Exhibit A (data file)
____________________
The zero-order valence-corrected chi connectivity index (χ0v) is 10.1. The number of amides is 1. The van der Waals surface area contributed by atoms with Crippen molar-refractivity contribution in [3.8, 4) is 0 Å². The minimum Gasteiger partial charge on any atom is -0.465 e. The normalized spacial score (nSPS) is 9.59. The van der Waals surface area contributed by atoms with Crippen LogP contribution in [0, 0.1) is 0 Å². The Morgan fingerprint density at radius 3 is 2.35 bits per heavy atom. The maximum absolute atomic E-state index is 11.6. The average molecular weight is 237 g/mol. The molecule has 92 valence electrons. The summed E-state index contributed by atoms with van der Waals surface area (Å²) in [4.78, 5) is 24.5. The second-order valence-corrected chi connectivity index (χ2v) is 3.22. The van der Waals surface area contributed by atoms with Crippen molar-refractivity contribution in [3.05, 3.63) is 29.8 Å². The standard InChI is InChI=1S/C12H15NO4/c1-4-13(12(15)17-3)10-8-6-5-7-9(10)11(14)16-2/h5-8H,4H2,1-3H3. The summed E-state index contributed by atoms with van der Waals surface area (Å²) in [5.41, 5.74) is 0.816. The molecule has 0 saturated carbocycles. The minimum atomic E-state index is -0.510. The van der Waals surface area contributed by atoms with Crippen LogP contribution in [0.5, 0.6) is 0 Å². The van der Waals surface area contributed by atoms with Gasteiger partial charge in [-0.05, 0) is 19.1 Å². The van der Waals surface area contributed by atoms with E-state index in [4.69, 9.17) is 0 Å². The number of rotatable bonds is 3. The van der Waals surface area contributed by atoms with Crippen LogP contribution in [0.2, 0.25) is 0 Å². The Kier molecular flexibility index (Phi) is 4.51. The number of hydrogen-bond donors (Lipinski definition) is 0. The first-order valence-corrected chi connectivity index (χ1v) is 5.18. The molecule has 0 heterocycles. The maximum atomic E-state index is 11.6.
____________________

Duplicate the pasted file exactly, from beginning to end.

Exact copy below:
The zero-order valence-corrected chi connectivity index (χ0v) is 10.1. The number of amides is 1. The van der Waals surface area contributed by atoms with Crippen molar-refractivity contribution in [3.8, 4) is 0 Å². The minimum Gasteiger partial charge on any atom is -0.465 e. The normalized spacial score (nSPS) is 9.59. The van der Waals surface area contributed by atoms with Crippen LogP contribution in [0, 0.1) is 0 Å². The Morgan fingerprint density at radius 3 is 2.35 bits per heavy atom. The maximum absolute atomic E-state index is 11.6. The average molecular weight is 237 g/mol. The molecule has 92 valence electrons. The summed E-state index contributed by atoms with van der Waals surface area (Å²) in [4.78, 5) is 24.5. The second-order valence-corrected chi connectivity index (χ2v) is 3.22. The van der Waals surface area contributed by atoms with Crippen molar-refractivity contribution in [3.05, 3.63) is 29.8 Å². The standard InChI is InChI=1S/C12H15NO4/c1-4-13(12(15)17-3)10-8-6-5-7-9(10)11(14)16-2/h5-8H,4H2,1-3H3. The summed E-state index contributed by atoms with van der Waals surface area (Å²) in [5.41, 5.74) is 0.816. The molecule has 0 saturated carbocycles. The minimum atomic E-state index is -0.510. The van der Waals surface area contributed by atoms with Crippen LogP contribution in [0.5, 0.6) is 0 Å². The van der Waals surface area contributed by atoms with Gasteiger partial charge in [-0.05, 0) is 19.1 Å². The van der Waals surface area contributed by atoms with E-state index in [4.69, 9.17) is 0 Å². The number of rotatable bonds is 3. The van der Waals surface area contributed by atoms with Crippen LogP contribution in [0.2, 0.25) is 0 Å². The Kier molecular flexibility index (Phi) is 4.51. The number of hydrogen-bond donors (Lipinski definition) is 0. The first-order valence-corrected chi connectivity index (χ1v) is 5.18. The molecule has 0 heterocycles. The maximum atomic E-state index is 11.6.